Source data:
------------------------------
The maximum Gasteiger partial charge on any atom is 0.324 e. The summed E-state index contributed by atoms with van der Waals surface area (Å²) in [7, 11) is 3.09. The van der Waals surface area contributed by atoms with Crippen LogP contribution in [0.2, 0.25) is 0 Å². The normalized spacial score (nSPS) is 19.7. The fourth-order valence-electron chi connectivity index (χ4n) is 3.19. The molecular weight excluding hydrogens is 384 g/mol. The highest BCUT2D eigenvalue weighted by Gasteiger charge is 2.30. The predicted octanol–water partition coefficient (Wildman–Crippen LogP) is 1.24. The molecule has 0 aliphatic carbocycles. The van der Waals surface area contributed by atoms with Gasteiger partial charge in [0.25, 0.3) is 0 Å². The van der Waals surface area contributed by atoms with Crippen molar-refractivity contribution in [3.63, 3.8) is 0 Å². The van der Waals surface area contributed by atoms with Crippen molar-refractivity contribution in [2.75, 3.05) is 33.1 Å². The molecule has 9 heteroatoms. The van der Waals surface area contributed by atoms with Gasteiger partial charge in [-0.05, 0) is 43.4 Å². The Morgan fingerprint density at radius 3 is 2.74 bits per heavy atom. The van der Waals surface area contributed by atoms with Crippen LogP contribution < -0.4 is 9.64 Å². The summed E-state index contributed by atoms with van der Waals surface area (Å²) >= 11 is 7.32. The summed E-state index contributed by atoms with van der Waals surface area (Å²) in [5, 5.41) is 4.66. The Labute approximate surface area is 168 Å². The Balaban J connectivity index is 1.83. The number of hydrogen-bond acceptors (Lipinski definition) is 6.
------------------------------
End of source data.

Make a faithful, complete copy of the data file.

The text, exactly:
The maximum Gasteiger partial charge on any atom is 0.324 e. The summed E-state index contributed by atoms with van der Waals surface area (Å²) in [7, 11) is 3.09. The van der Waals surface area contributed by atoms with Crippen LogP contribution in [0.2, 0.25) is 0 Å². The normalized spacial score (nSPS) is 19.7. The fourth-order valence-electron chi connectivity index (χ4n) is 3.19. The molecular weight excluding hydrogens is 384 g/mol. The highest BCUT2D eigenvalue weighted by Gasteiger charge is 2.30. The predicted octanol–water partition coefficient (Wildman–Crippen LogP) is 1.24. The molecule has 0 aliphatic carbocycles. The van der Waals surface area contributed by atoms with Gasteiger partial charge in [0.25, 0.3) is 0 Å². The van der Waals surface area contributed by atoms with Crippen molar-refractivity contribution in [3.63, 3.8) is 0 Å². The van der Waals surface area contributed by atoms with Crippen molar-refractivity contribution in [2.75, 3.05) is 33.1 Å². The molecule has 9 heteroatoms. The van der Waals surface area contributed by atoms with Gasteiger partial charge in [-0.05, 0) is 43.4 Å². The Morgan fingerprint density at radius 3 is 2.74 bits per heavy atom. The van der Waals surface area contributed by atoms with Crippen LogP contribution < -0.4 is 9.64 Å². The summed E-state index contributed by atoms with van der Waals surface area (Å²) >= 11 is 7.32. The summed E-state index contributed by atoms with van der Waals surface area (Å²) in [5, 5.41) is 4.66. The Labute approximate surface area is 168 Å². The Balaban J connectivity index is 1.83. The number of hydrogen-bond acceptors (Lipinski definition) is 6.